ESPN Panelist Apologizes On-Air For Saying Women Shouldn’t ‘Provoke’ Domestic Violence (VIDEO)

An ESPN panelist who suggested Friday that women should try not to “provoke” domestic violence apologized on-air Monday for the comment, which he called “the most egregious error of my career.”

Stephen A. Smith opened “First Take” with an apology for remarks he made while discussing the two-day suspension NFL player Ray Rice received for assaulting his then-fiancee. Much like his first apology — a stream of tweets posted Friday that have since been deleted — he emphasized that he failed to articulate his point and never meant to imply that domestic abuse victims were at fault.

“I ventured beyond the scope of our discussion by alluding to a woman’s role in such heinous matters, going so far as to use the word ‘provoke’ in my diatribe,” Smith said. “My words came across that it is somehow a woman’s fault. This was not my intent. It is not what I was trying to say. Yet the failure to clearly articulate something different lies squarely on my shoulders.”

The commentator went on to apologize in particular to female victims of domestic abuse and to female members of his family, whom he cited in his original remarks about provocation.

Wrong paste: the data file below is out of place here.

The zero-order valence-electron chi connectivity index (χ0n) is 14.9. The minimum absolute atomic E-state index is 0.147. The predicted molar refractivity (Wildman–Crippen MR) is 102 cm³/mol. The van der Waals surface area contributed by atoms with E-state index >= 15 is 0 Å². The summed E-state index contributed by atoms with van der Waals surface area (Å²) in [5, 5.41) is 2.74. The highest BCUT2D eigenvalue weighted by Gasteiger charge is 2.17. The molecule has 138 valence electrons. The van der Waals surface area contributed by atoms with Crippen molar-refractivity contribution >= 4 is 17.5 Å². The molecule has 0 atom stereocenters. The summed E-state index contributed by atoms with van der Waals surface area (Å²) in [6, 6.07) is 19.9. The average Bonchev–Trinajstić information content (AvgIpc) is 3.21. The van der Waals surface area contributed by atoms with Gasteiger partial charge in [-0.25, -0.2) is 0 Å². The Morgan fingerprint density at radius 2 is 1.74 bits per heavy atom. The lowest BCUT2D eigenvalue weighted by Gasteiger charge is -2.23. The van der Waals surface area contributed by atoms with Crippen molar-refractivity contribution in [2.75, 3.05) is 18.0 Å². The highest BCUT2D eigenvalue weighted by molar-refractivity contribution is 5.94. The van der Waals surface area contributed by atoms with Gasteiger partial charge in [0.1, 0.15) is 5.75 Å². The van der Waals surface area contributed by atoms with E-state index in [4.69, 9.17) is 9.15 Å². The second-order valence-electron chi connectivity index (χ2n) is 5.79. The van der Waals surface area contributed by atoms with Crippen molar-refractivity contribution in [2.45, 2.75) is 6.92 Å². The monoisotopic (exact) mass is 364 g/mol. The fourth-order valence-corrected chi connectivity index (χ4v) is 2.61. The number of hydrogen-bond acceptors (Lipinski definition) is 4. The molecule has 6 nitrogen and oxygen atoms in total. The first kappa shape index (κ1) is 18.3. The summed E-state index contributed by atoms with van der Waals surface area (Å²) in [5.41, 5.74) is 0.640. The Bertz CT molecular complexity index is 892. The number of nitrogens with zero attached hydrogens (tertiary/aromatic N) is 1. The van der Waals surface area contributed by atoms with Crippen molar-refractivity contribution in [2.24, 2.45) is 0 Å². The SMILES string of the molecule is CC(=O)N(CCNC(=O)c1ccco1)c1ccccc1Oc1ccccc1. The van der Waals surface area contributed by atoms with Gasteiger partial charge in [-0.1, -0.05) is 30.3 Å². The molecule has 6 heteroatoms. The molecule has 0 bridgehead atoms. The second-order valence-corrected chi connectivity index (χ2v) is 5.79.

ESPN said it did not plan to discipline Smith for those remarks.

“We will continue to have constructive dialogue on this important topic,” the network said in a statement, as quoted by USA Today. “Stephen’s comments last Friday do not reflect our company’s point of view. As his apology demonstrates, he recognizes his mistakes and has a deeper appreciation of our company values.”

It’s worth noting that Friday’s show was not the first time Smith had suggested women should not provoke domestic violence. He made a similar comment back in 2012 while discussing former NFL player Chad Johnson’s arrest for allegedly head-butting his wife.

“There are plenty of instances where provocation comes into consideration, instigation comes into consideration, and I will be on the record right here on national television and say that I am sick and tired of men constantly being vilified and accused of things and we stop there,” he said at the time, as quoted by Deadspin. “I’m saying, ‘Can we go a step further?’ Since we want to dig all deeper into Chad Johnson, can we dig in deep to her?”

Watch the apology below: